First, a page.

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Tuesday, March 10, 2020


Antivaccine sentiment has dangerous consequences. Alan Greenblatt at Governing:
In Colorado, for example, 87.4 percent of kindergarteners have received the measles, mumps and rubella (MMR) vaccine — one of the lowest rates in the nation and well below the 95 percent rate sought by both the federal Centers for Disease Control and Prevention and the Senate-passed bill. Connecticut has seen a 25 percent year-over-year spike in religious exemptions. Non-medical exemptions have also been growing in Maine, leaving the state with the sixth highest rate of such exemptions during the last school year. All told, the percentage of unvaccinated children has increased fourfold since 2001.
“We unfortunately talk to people on a daily basis who have lost their children to vaccine-preventable diseases,” says Erica DeWald, advocacy director for Vaccinate Your Family, a pro-vaccine advocacy group. “A whole other group of parents are terrified their kids are going to school with unvaccinated kids.”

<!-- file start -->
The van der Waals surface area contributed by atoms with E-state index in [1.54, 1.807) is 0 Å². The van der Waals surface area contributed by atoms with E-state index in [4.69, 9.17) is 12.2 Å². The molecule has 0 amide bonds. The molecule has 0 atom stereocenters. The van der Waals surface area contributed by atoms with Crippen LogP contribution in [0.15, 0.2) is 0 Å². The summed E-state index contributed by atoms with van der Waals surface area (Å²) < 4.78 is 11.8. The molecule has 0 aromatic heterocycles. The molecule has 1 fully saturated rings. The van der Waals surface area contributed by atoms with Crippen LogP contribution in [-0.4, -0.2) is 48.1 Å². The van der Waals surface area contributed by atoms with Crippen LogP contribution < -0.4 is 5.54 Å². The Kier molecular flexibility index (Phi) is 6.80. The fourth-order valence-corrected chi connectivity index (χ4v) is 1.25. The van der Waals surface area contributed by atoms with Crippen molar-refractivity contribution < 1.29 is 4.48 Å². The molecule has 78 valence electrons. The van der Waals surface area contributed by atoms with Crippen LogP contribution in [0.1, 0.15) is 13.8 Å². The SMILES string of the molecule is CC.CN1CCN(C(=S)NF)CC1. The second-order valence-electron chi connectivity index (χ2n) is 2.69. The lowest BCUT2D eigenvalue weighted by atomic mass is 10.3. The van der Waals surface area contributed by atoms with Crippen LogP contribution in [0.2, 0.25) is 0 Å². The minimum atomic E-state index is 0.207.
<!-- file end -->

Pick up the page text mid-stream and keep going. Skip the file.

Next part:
With the new coronavirus spreading across the country, most of the public would welcome the protection of a new vaccine. It’s possible that dynamic could shift the debate around the broader vaccination question.
“We could have lots of problems before a vaccine is available,” says Jack Pitney, a government professor at Claremont McKenna College who has written critically about vaccine exemptions. “That long, unhappy period could remind people about the value of vaccination.”

But DeWald notes there have been public health scares in the recent past that haven’t pulled off that trick, including anthrax and H1N1. DeWald and other vaccine supporters believe that the whole idea of inoculation has been a victim of its own success.
“When you hear celebrities like Jenny McCarthy say that, 'between the vaccine and measles, I’ll take measles every time,' it shows we’ve not only eliminated measles but the memory of measles,” [Dr. Paul] Offit says.
Polls indicate that the vast majority of Americans support vaccines. According to a Gallup poll released in January, 84 percent believe that vaccinating children is important. That number has dropped, however, from 91 percent at the start of the century.